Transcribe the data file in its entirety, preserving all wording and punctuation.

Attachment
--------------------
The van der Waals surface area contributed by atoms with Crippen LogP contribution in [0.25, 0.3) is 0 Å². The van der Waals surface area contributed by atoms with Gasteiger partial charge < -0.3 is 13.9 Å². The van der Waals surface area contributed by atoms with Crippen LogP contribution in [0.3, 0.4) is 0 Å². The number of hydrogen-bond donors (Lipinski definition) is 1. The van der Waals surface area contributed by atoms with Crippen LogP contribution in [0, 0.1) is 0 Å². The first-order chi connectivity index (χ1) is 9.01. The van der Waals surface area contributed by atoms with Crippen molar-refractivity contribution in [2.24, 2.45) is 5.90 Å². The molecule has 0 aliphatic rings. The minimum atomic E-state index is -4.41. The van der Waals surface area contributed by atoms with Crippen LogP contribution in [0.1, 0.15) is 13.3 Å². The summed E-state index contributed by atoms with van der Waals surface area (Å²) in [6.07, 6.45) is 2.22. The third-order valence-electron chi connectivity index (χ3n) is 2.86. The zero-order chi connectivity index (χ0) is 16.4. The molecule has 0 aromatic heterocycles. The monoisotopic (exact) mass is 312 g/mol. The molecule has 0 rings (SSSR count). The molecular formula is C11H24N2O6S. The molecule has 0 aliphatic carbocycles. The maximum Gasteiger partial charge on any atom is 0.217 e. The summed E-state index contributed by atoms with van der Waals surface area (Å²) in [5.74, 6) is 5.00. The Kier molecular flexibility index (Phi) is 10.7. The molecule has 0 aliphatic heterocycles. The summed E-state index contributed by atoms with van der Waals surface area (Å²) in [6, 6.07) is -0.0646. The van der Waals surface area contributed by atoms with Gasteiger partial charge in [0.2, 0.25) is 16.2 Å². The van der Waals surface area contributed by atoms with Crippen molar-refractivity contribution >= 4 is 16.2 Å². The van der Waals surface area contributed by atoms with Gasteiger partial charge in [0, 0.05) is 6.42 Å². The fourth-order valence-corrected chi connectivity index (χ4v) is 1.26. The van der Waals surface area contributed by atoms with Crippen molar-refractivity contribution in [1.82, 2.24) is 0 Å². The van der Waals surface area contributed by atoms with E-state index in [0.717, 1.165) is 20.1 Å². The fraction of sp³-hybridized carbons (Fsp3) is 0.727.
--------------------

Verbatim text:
The van der Waals surface area contributed by atoms with Crippen LogP contribution in [0.25, 0.3) is 0 Å². The van der Waals surface area contributed by atoms with Gasteiger partial charge < -0.3 is 13.9 Å². The van der Waals surface area contributed by atoms with Crippen LogP contribution in [0.3, 0.4) is 0 Å². The number of hydrogen-bond donors (Lipinski definition) is 1. The van der Waals surface area contributed by atoms with Crippen LogP contribution in [0, 0.1) is 0 Å². The first-order chi connectivity index (χ1) is 9.01. The van der Waals surface area contributed by atoms with Crippen molar-refractivity contribution in [2.24, 2.45) is 5.90 Å². The molecule has 0 aliphatic rings. The minimum atomic E-state index is -4.41. The van der Waals surface area contributed by atoms with Crippen LogP contribution in [0.1, 0.15) is 13.3 Å². The summed E-state index contributed by atoms with van der Waals surface area (Å²) in [6.07, 6.45) is 2.22. The third-order valence-electron chi connectivity index (χ3n) is 2.86. The zero-order chi connectivity index (χ0) is 16.4. The molecule has 0 aromatic heterocycles. The monoisotopic (exact) mass is 312 g/mol. The molecule has 0 rings (SSSR count). The molecular formula is C11H24N2O6S. The molecule has 0 aliphatic carbocycles. The maximum Gasteiger partial charge on any atom is 0.217 e. The summed E-state index contributed by atoms with van der Waals surface area (Å²) in [5.74, 6) is 5.00. The Kier molecular flexibility index (Phi) is 10.7. The molecule has 0 aliphatic heterocycles. The summed E-state index contributed by atoms with van der Waals surface area (Å²) in [6, 6.07) is -0.0646. The van der Waals surface area contributed by atoms with Gasteiger partial charge in [0.2, 0.25) is 16.2 Å². The van der Waals surface area contributed by atoms with Crippen molar-refractivity contribution >= 4 is 16.2 Å². The van der Waals surface area contributed by atoms with Gasteiger partial charge in [0, 0.05) is 6.42 Å². The fourth-order valence-corrected chi connectivity index (χ4v) is 1.26. The van der Waals surface area contributed by atoms with Crippen molar-refractivity contribution in [1.82, 2.24) is 0 Å². The van der Waals surface area contributed by atoms with E-state index in [0.717, 1.165) is 20.1 Å². The fraction of sp³-hybridized carbons (Fsp3) is 0.727.